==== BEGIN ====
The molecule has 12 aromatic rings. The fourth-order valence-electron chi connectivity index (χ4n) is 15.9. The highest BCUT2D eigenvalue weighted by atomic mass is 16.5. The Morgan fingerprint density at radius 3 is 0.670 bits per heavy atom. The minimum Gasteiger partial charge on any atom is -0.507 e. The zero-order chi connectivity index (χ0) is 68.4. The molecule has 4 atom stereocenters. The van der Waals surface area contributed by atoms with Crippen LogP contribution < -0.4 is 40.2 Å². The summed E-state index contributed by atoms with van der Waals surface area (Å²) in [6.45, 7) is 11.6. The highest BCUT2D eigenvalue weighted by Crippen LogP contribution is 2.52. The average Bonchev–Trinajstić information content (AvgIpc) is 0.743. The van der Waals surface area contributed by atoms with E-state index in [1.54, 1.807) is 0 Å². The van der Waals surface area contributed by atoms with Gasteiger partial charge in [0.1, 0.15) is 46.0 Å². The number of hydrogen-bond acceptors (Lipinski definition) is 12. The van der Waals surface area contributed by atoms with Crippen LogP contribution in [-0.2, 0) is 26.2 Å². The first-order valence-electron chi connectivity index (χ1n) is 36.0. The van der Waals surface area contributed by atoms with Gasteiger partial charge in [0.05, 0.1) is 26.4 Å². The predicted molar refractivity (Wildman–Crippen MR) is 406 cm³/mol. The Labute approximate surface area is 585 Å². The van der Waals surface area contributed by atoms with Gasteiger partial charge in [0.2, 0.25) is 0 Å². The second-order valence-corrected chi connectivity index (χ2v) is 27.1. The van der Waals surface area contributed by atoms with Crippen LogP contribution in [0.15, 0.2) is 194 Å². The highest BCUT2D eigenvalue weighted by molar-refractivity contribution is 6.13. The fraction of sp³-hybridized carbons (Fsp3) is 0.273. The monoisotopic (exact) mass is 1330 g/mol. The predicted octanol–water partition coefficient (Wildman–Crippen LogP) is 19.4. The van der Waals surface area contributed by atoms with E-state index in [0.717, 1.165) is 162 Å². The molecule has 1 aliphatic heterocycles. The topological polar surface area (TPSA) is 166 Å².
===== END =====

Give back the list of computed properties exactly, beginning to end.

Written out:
The molecule has 12 aromatic rings. The fourth-order valence-electron chi connectivity index (χ4n) is 15.9. The highest BCUT2D eigenvalue weighted by atomic mass is 16.5. The Morgan fingerprint density at radius 3 is 0.670 bits per heavy atom. The minimum Gasteiger partial charge on any atom is -0.507 e. The zero-order chi connectivity index (χ0) is 68.4. The molecule has 4 atom stereocenters. The van der Waals surface area contributed by atoms with Crippen LogP contribution < -0.4 is 40.2 Å². The summed E-state index contributed by atoms with van der Waals surface area (Å²) in [6.45, 7) is 11.6. The highest BCUT2D eigenvalue weighted by Crippen LogP contribution is 2.52. The average Bonchev–Trinajstić information content (AvgIpc) is 0.743. The van der Waals surface area contributed by atoms with E-state index in [1.54, 1.807) is 0 Å². The van der Waals surface area contributed by atoms with Gasteiger partial charge in [0.1, 0.15) is 46.0 Å². The number of hydrogen-bond acceptors (Lipinski definition) is 12. The van der Waals surface area contributed by atoms with Crippen LogP contribution in [-0.2, 0) is 26.2 Å². The first-order valence-electron chi connectivity index (χ1n) is 36.0. The van der Waals surface area contributed by atoms with Gasteiger partial charge in [0.05, 0.1) is 26.4 Å². The predicted molar refractivity (Wildman–Crippen MR) is 406 cm³/mol. The Labute approximate surface area is 585 Å². The van der Waals surface area contributed by atoms with Gasteiger partial charge in [0.2, 0.25) is 0 Å². The second-order valence-corrected chi connectivity index (χ2v) is 27.1. The van der Waals surface area contributed by atoms with Crippen LogP contribution in [0.15, 0.2) is 194 Å². The highest BCUT2D eigenvalue weighted by molar-refractivity contribution is 6.13. The fraction of sp³-hybridized carbons (Fsp3) is 0.273. The monoisotopic (exact) mass is 1330 g/mol. The predicted octanol–water partition coefficient (Wildman–Crippen LogP) is 19.4. The van der Waals surface area contributed by atoms with E-state index in [0.717, 1.165) is 162 Å². The molecule has 1 aliphatic heterocycles. The topological polar surface area (TPSA) is 166 Å².